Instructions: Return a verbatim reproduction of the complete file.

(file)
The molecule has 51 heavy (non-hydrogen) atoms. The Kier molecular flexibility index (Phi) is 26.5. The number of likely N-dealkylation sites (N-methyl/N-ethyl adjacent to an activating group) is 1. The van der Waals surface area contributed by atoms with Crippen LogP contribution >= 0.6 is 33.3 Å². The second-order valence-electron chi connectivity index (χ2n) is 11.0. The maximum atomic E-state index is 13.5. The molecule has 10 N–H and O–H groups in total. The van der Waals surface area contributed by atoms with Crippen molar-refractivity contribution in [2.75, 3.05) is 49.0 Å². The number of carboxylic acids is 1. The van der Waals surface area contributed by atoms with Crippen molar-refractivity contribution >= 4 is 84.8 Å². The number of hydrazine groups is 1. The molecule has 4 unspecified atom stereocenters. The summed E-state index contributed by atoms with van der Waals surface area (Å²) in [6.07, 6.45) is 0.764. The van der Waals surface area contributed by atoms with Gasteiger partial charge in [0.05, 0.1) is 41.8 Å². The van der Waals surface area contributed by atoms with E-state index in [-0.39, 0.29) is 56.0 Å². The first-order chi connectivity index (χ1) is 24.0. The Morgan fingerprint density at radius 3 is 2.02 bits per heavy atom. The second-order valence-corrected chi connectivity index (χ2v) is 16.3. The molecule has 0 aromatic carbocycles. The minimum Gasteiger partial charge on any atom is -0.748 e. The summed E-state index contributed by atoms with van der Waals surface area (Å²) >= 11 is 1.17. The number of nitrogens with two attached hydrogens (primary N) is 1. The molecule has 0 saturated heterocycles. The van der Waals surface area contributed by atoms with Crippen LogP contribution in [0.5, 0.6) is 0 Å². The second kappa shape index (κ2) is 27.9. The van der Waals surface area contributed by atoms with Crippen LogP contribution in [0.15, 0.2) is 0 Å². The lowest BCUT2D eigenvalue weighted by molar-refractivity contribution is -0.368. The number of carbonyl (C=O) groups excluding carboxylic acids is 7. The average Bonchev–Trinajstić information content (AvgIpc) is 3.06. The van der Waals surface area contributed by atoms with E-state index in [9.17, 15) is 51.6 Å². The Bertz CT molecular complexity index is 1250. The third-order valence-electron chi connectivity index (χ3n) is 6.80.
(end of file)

The molecule has 51 heavy (non-hydrogen) atoms. The Kier molecular flexibility index (Phi) is 26.5. The number of likely N-dealkylation sites (N-methyl/N-ethyl adjacent to an activating group) is 1. The van der Waals surface area contributed by atoms with Crippen LogP contribution >= 0.6 is 33.3 Å². The second-order valence-electron chi connectivity index (χ2n) is 11.0. The maximum atomic E-state index is 13.5. The molecule has 10 N–H and O–H groups in total. The van der Waals surface area contributed by atoms with Crippen molar-refractivity contribution in [2.75, 3.05) is 49.0 Å². The number of carboxylic acids is 1. The van der Waals surface area contributed by atoms with Crippen molar-refractivity contribution >= 4 is 84.8 Å². The number of hydrazine groups is 1. The molecule has 4 unspecified atom stereocenters. The summed E-state index contributed by atoms with van der Waals surface area (Å²) in [6.07, 6.45) is 0.764. The van der Waals surface area contributed by atoms with Gasteiger partial charge in [0.05, 0.1) is 41.8 Å². The van der Waals surface area contributed by atoms with E-state index in [-0.39, 0.29) is 56.0 Å². The first-order chi connectivity index (χ1) is 24.0. The Morgan fingerprint density at radius 3 is 2.02 bits per heavy atom. The second-order valence-corrected chi connectivity index (χ2v) is 16.3. The molecule has 0 aromatic carbocycles. The minimum Gasteiger partial charge on any atom is -0.748 e. The summed E-state index contributed by atoms with van der Waals surface area (Å²) >= 11 is 1.17. The number of nitrogens with two attached hydrogens (primary N) is 1. The molecule has 0 saturated heterocycles. The van der Waals surface area contributed by atoms with Crippen LogP contribution in [0.5, 0.6) is 0 Å². The second kappa shape index (κ2) is 27.9. The van der Waals surface area contributed by atoms with Crippen LogP contribution in [0.15, 0.2) is 0 Å². The lowest BCUT2D eigenvalue weighted by molar-refractivity contribution is -0.368. The number of carbonyl (C=O) groups excluding carboxylic acids is 7. The average Bonchev–Trinajstić information content (AvgIpc) is 3.06. The van der Waals surface area contributed by atoms with E-state index in [9.17, 15) is 51.6 Å². The Bertz CT molecular complexity index is 1250. The third-order valence-electron chi connectivity index (χ3n) is 6.80.